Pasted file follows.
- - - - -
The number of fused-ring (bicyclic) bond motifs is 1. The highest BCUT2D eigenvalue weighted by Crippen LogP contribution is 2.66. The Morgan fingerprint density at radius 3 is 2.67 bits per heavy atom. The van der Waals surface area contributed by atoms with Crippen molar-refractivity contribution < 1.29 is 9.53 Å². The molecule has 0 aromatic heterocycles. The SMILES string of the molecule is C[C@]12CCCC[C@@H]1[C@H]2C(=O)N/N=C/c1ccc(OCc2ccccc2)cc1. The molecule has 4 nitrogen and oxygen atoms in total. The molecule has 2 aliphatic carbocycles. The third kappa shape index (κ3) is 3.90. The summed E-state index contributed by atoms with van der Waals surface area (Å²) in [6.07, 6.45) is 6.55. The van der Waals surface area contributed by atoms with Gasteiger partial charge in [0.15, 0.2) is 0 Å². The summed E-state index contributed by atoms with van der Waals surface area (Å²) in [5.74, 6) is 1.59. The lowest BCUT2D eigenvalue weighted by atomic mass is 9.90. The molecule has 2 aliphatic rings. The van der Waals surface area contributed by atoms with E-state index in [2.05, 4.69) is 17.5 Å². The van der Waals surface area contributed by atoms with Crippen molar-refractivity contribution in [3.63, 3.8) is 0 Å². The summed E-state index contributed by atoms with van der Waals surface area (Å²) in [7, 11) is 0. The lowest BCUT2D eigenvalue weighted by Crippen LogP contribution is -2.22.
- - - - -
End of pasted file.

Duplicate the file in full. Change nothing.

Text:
The number of fused-ring (bicyclic) bond motifs is 1. The highest BCUT2D eigenvalue weighted by Crippen LogP contribution is 2.66. The Morgan fingerprint density at radius 3 is 2.67 bits per heavy atom. The van der Waals surface area contributed by atoms with Crippen molar-refractivity contribution < 1.29 is 9.53 Å². The molecule has 0 aromatic heterocycles. The SMILES string of the molecule is C[C@]12CCCC[C@@H]1[C@H]2C(=O)N/N=C/c1ccc(OCc2ccccc2)cc1. The molecule has 4 nitrogen and oxygen atoms in total. The molecule has 2 aliphatic carbocycles. The third kappa shape index (κ3) is 3.90. The summed E-state index contributed by atoms with van der Waals surface area (Å²) in [6.07, 6.45) is 6.55. The van der Waals surface area contributed by atoms with Gasteiger partial charge in [0.15, 0.2) is 0 Å². The summed E-state index contributed by atoms with van der Waals surface area (Å²) in [5.74, 6) is 1.59. The lowest BCUT2D eigenvalue weighted by atomic mass is 9.90. The molecule has 2 aliphatic rings. The van der Waals surface area contributed by atoms with E-state index in [2.05, 4.69) is 17.5 Å². The van der Waals surface area contributed by atoms with Crippen molar-refractivity contribution in [3.63, 3.8) is 0 Å². The summed E-state index contributed by atoms with van der Waals surface area (Å²) in [7, 11) is 0. The lowest BCUT2D eigenvalue weighted by Crippen LogP contribution is -2.22.